(Source: Sierra Sun, May 2016)

    Caltrans completed its first standalone wildlife crossing in 2008 on Route 89 at Kyburz Flat in the Sierra (~ SIE 3.977), about 20 miles north of Truckee. The cost was $720,000 for the undercrossing (12-foot-high, 19-foot-wide steel arch) and $450,000 for fencing to guide the animals to safety, according to Sara Holm, environmental scientist with the state Department of Fish and Wildlife. Eight years later, data from the California Highway Patrol found wildlife-vehicle collisions declined in the Kyberz area, from 29 between 1999 to January 2009 to five between 2009 and 2015. Deer and other wildlife can now cross underneath the road surface through a large culvert and avoid on-coming traffic. To encourage wildlife to utilize the culvert, fencing was installed in the fall of 2013 to help funnel animals through the underpass. Wildlife that might still enter the fencing and roadbed can climb out using the strategically placed hill ramps or “jump outs” for escape.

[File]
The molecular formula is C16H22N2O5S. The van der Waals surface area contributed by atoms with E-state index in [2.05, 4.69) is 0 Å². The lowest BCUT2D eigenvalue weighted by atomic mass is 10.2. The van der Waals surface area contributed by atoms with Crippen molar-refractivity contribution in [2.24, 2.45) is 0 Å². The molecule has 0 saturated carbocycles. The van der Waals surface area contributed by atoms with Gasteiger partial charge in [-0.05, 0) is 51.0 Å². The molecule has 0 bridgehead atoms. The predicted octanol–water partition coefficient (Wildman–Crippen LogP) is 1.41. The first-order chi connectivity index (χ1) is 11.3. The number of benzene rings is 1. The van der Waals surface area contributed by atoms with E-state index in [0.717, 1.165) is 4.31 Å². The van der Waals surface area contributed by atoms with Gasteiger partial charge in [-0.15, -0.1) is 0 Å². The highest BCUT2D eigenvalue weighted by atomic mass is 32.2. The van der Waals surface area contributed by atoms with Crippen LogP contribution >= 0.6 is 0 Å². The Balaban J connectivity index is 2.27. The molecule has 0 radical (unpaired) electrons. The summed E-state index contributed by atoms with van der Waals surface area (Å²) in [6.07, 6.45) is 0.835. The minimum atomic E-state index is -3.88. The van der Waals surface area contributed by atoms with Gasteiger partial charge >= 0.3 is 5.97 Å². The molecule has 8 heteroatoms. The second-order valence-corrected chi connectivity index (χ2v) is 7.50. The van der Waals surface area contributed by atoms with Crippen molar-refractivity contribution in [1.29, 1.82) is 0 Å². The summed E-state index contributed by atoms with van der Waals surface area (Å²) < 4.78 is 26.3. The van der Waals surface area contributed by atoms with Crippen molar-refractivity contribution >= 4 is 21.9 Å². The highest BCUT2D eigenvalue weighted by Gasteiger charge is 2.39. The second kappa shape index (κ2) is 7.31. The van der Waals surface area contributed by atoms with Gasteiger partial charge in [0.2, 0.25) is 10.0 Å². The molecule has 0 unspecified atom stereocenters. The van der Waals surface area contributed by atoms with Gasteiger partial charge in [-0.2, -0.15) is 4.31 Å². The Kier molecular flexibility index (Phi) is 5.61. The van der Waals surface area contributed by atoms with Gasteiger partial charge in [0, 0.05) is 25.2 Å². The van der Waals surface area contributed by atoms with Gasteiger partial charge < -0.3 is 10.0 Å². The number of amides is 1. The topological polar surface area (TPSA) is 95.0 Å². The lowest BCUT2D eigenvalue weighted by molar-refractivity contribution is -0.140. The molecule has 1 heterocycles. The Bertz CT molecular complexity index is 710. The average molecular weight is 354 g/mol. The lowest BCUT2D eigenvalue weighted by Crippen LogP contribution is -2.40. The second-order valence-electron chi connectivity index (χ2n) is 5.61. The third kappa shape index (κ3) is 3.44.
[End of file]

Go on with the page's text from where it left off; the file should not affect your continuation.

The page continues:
(Source: Santa Cruz Sentinel, 5/12/2018, USFS Kyberg Flat/Hwy 89 Wildlife Mitigation, UC Natural Reserve System "Helping Wild Things Cross The Road", 9/28/2010)

    Sierraville (Route 49) to Blairsden (Route 70)

    In December 2008, the CTC vacated right of way in the county of Plumas along Route 89 near Whitehawk (~ PLU R2.007), consisting of highway right of way no longer needed for State highway purposes.

    In July 2002, the CTC considered for future funding a project to realign Route 89 near Clio in Plumas County (~ PLU 4.42). [2.2c.(5)]

  5. Rte 89 Seg 5Route 70 near Indian Falls to Route 36 near Deer Creek Pass.

    Post 1964 Signage History Post 1964 Signage History

    This segment is the original (d) from 1963.

    The route between Blairsden and Indian Falls is cosigned as Route 70/Route 89, although it is legislatively Route 70.

    Pre 1964 Signage History Pre 1964 Signage History

    In 1934, Route 89 was signed along the route from Jct. Route 7 (US 395) near Coleville to Jct. US 99 (I-5) near Mt. Shasta, via Truckee, Quincy, and Chester. This segment was part of LRN 83, defined in 1933. Originally, Route 70 was Alternate US 40.

    Status Status

    Arlington Road Intersection Left Turn Lanes (02-Plu-089 14.600/15.200)